A 23-year-old woman just set the Talisker Challenge record for the fastest solo row across the Atlantic.
Departing from the Canary Islands on the 10th of December, Mariam Payne rowed 59 days, 16 hours, and 36 minutes, before arriving in Antigua last Friday.
The extraordinary feat was accomplished to raise money for the east Yorkshire charity Wellbeing of Women and Mind, Hull and East Yorkshire for which more than €13,000 ($14,200) was raised.
“The last eight to 10 miles were actually really hard,” Payne told the BBC. “It’s that point where you know you’re there and you’ve done it, but you just have to finish it off. So eight miles is nothing in the grand scheme of 3,000 or whatever, but it felt like some of the longest.”
The event was the Talisker Whiskey Atlantic Challenge, described as the toughest endurance event on Earth. No support is allowed—all food, water, and other necessities must be brought along. Talisker describes the Atlantic Challenge thusly.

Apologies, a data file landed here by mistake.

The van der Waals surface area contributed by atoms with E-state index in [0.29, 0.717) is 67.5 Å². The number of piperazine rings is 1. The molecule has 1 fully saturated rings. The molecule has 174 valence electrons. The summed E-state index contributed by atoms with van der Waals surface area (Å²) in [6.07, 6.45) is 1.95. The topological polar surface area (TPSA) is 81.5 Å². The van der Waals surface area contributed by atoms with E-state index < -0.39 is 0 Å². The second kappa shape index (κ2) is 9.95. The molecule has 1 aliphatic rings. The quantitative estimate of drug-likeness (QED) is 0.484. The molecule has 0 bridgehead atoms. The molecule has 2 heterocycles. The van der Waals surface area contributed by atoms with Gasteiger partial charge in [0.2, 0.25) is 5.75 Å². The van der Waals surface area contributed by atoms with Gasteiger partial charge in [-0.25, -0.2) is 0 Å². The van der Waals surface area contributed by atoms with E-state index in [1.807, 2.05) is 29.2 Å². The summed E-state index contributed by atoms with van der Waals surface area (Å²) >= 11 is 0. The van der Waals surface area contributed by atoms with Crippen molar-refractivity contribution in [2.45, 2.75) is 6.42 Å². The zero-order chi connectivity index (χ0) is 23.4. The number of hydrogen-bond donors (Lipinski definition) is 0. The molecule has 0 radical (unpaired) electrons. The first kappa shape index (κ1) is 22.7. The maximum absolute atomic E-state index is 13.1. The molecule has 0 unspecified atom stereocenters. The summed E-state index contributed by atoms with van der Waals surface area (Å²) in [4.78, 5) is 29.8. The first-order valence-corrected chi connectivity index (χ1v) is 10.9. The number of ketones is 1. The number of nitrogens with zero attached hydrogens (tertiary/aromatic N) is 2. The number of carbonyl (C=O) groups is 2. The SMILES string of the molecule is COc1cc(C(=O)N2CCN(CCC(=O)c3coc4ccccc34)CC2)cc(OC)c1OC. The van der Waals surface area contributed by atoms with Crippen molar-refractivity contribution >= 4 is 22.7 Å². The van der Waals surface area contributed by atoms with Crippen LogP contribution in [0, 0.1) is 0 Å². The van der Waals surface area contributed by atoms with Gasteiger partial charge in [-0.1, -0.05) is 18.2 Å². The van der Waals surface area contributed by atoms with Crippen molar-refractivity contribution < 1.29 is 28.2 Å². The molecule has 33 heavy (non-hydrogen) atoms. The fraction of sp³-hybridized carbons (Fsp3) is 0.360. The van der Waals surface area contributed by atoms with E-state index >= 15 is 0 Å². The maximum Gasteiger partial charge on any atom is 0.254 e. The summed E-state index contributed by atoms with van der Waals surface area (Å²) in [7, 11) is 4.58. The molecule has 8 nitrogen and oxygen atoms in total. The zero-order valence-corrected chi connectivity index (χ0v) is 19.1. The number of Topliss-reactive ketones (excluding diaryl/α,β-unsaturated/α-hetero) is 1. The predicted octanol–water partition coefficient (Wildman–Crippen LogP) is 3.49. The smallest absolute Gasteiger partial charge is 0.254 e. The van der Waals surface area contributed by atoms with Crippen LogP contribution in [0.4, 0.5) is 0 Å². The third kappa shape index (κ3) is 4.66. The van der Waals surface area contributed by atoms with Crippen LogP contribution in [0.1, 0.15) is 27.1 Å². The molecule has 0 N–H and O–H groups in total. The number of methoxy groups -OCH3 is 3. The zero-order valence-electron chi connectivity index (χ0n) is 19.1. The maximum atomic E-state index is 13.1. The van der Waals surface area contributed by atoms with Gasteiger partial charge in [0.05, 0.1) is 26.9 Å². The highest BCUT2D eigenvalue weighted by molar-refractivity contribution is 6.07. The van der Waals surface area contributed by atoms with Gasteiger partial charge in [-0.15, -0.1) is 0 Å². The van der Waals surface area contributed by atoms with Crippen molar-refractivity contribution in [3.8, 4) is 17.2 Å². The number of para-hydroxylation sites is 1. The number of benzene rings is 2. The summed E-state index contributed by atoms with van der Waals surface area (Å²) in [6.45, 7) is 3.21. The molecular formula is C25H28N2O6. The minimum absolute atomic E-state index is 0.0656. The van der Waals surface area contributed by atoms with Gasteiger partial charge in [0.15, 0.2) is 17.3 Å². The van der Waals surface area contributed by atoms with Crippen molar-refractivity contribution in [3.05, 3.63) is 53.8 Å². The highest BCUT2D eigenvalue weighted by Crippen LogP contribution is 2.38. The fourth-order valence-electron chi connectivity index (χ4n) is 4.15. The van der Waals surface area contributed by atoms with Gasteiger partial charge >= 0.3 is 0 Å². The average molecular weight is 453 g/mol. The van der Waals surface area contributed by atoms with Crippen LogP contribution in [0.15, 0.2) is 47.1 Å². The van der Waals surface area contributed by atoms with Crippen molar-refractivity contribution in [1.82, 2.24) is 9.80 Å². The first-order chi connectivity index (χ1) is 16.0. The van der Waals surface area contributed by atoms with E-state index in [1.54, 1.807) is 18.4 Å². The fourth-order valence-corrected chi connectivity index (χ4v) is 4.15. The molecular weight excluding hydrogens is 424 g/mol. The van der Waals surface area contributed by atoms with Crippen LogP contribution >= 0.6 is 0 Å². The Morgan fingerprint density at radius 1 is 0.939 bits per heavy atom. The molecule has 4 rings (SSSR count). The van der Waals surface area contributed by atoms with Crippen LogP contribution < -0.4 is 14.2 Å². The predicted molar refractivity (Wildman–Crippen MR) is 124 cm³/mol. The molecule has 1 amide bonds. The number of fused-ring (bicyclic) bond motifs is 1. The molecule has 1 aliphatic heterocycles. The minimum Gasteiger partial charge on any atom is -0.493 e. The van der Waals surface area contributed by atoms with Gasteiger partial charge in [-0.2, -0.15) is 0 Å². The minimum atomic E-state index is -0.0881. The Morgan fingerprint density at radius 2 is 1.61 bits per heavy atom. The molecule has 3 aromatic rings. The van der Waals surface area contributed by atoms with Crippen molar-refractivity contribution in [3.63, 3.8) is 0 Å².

“Sleep deprivation, hallucinations, hunger and the ultimate test of body and mind will be balanced by sighting incredible marine life, witnessing the breaking of a new day and sun sets that cannot be viewed by land.”
Payne rowed 15 hours per day alone in the vast Atlantic Ocean during 86°F days with strong winds. She spent Christmas Day rowing, and during parts of the journey was closer to crew on the International Space Station than to anyone else.
NASA Awards Canfield Students Flight Opportunity in TechRise Challenge(Opens in a new browser tab)“The week before last, I thought I wasn’t going to get the record anymore because the wind dropped and I was going nowhere,” she told The Guardian. “There was one day where I rowed for 18 hours and I got less than 10 miles, so that was pretty demoralizing. I could just feel the race record slipping away.”
She felt she received a burst of energy when, approaching Antigua, she could hear the screams from her family and friends waiting for her.
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